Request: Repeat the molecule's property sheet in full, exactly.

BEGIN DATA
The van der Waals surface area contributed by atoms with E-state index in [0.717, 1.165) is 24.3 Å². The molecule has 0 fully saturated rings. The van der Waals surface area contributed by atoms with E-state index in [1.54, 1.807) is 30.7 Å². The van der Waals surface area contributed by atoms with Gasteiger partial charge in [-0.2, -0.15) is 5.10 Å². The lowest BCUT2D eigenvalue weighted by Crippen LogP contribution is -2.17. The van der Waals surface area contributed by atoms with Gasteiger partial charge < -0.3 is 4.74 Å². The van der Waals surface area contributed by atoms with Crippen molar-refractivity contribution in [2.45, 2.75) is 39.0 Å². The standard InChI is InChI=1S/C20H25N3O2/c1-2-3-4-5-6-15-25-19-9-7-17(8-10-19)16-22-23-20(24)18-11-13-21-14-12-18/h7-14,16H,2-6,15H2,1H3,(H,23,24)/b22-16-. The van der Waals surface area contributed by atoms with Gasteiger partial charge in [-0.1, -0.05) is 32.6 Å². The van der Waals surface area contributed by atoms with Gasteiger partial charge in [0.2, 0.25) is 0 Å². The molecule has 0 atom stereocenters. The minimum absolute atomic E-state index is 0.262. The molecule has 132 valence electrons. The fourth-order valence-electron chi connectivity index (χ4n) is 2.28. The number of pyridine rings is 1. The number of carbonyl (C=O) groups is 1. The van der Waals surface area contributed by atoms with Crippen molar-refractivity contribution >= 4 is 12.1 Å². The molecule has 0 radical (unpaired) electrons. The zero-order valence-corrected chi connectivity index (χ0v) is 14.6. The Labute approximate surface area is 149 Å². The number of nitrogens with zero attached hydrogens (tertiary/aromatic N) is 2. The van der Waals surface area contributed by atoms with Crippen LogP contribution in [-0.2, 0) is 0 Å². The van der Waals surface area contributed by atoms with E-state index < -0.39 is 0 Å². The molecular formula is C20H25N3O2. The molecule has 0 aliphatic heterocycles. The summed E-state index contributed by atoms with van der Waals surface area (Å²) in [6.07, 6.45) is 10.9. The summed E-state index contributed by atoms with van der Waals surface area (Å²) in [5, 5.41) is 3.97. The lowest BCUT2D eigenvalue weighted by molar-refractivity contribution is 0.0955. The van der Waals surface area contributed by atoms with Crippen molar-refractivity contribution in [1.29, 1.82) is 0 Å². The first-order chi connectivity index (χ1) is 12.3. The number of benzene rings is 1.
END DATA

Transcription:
The van der Waals surface area contributed by atoms with E-state index in [0.717, 1.165) is 24.3 Å². The molecule has 0 fully saturated rings. The van der Waals surface area contributed by atoms with E-state index in [1.54, 1.807) is 30.7 Å². The van der Waals surface area contributed by atoms with Gasteiger partial charge in [-0.2, -0.15) is 5.10 Å². The lowest BCUT2D eigenvalue weighted by Crippen LogP contribution is -2.17. The van der Waals surface area contributed by atoms with Gasteiger partial charge < -0.3 is 4.74 Å². The van der Waals surface area contributed by atoms with Crippen molar-refractivity contribution in [2.45, 2.75) is 39.0 Å². The standard InChI is InChI=1S/C20H25N3O2/c1-2-3-4-5-6-15-25-19-9-7-17(8-10-19)16-22-23-20(24)18-11-13-21-14-12-18/h7-14,16H,2-6,15H2,1H3,(H,23,24)/b22-16-. The van der Waals surface area contributed by atoms with Gasteiger partial charge in [-0.1, -0.05) is 32.6 Å². The van der Waals surface area contributed by atoms with Gasteiger partial charge in [0.2, 0.25) is 0 Å². The molecule has 0 atom stereocenters. The minimum absolute atomic E-state index is 0.262. The molecule has 132 valence electrons. The fourth-order valence-electron chi connectivity index (χ4n) is 2.28. The number of pyridine rings is 1. The number of carbonyl (C=O) groups is 1. The van der Waals surface area contributed by atoms with Crippen molar-refractivity contribution >= 4 is 12.1 Å². The molecule has 0 radical (unpaired) electrons. The zero-order valence-corrected chi connectivity index (χ0v) is 14.6. The Labute approximate surface area is 149 Å². The number of nitrogens with zero attached hydrogens (tertiary/aromatic N) is 2. The van der Waals surface area contributed by atoms with Crippen LogP contribution in [-0.2, 0) is 0 Å². The van der Waals surface area contributed by atoms with E-state index < -0.39 is 0 Å². The molecular formula is C20H25N3O2. The molecule has 0 aliphatic heterocycles. The summed E-state index contributed by atoms with van der Waals surface area (Å²) in [6.07, 6.45) is 10.9. The summed E-state index contributed by atoms with van der Waals surface area (Å²) in [5, 5.41) is 3.97. The lowest BCUT2D eigenvalue weighted by molar-refractivity contribution is 0.0955. The van der Waals surface area contributed by atoms with Crippen molar-refractivity contribution in [1.29, 1.82) is 0 Å². The first-order chi connectivity index (χ1) is 12.3. The number of benzene rings is 1.